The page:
Sunday, January 04, 2015

 

Sunday Reflection: The quiet


The holidays are now behind us.  Something interesting happened this year; I got a lot of quiet time for reflection in the midst of it all. In part this was due to being sick, but also a happy combination of time with my family in Michigan and some driving.  

One thing that happened was this: I was able to unpack a few moments from the last year that went by too fast.  

One of them was fleeting but full.  When I debated the brilliant Judge Richard Sullivan at Yale Law School, my time was short.  I set aside my notes and delivered something that may have come off more as a rant than anything else, passionate and intense and, er, maybe not totally thought-through.  Now I am having the time to think it through.

One of the things I said in that rant was something I don't remember even having thought before.  It was a question rather than a statement, and now I am thinking through that question and coming to some answers.  The question was this:  "Why does drug dealing make us so angry?"  As a society, it does, after all.  That anger is reflected not only in laws and sentences, but the statements made by prosecutors and judges who speak for us all when they argue for and issue those sentences.  I have heard it many times, and read transcripts; in truth I delivered a few myself when I was a prosecutor.  Drug dealers, at some level, are more like white collar criminals than anything else-- theirs is a crime of capitalist instinct.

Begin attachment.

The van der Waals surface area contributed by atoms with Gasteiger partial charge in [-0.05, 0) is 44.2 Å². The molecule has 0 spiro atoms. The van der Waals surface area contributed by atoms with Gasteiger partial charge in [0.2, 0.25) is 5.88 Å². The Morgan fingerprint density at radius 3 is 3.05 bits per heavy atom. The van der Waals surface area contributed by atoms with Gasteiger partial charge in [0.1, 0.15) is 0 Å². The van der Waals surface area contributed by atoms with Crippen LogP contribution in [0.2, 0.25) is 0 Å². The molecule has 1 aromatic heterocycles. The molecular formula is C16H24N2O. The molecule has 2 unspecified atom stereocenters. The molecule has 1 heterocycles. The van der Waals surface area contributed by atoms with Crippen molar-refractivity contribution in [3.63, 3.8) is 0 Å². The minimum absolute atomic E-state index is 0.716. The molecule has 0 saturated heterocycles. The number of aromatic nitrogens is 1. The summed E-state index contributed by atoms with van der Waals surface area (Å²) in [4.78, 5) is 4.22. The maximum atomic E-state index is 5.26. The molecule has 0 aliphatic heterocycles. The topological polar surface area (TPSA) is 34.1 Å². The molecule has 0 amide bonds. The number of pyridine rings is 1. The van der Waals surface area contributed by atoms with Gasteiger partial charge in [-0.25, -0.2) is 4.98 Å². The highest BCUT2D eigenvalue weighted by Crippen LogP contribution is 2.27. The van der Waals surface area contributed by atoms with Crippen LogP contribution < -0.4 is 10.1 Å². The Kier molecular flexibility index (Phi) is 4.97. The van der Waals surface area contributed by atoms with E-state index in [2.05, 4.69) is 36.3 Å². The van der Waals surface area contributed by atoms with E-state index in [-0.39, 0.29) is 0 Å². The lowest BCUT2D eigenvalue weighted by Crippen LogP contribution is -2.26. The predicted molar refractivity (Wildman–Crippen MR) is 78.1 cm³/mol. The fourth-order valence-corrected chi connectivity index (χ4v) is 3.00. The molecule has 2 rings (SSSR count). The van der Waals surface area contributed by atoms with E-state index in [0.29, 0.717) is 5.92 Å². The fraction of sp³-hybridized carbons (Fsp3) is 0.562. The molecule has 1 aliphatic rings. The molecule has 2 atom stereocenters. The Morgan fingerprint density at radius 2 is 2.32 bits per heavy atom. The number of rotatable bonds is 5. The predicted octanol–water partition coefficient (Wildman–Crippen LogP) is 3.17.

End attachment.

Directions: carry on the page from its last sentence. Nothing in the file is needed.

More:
I love that this good question came out of the blue, and I wonder where it came from.  Perhaps leaving some of what I was saying unrehearsed allowed for something better to arise.  There are times when we call that the Holy Spirit, which can enter us only if we are not already full of ourselves.

Comments:
Should the question be expanded? Why do a variety of different actions or words "make us so angry?"

As Thanksgiving 2011 approached, I recall a few suggestions you suggested should be condidered...

"May our debate about gay marriage be constructive."

"Raising these points -- gently -- over Thanksgiving dinner may do more to create change than all the posterboard signs in the world."

"Our hearts open and beliefs are reconsidered when our own interests are valued, respected, and appealed to through logic or story. That is the kind of dialogue that is good for us, and good for the world."

Striving to quell the anger in our hearts can also help create understanding and change - often an unexpected understanding of self...
 
CC-- You know, in the end that discussion turned out pretty well!
 
And like many conversations that touch numerous lives, in lesser or significant ways, the conversations need be continued - respectfully. . .
 
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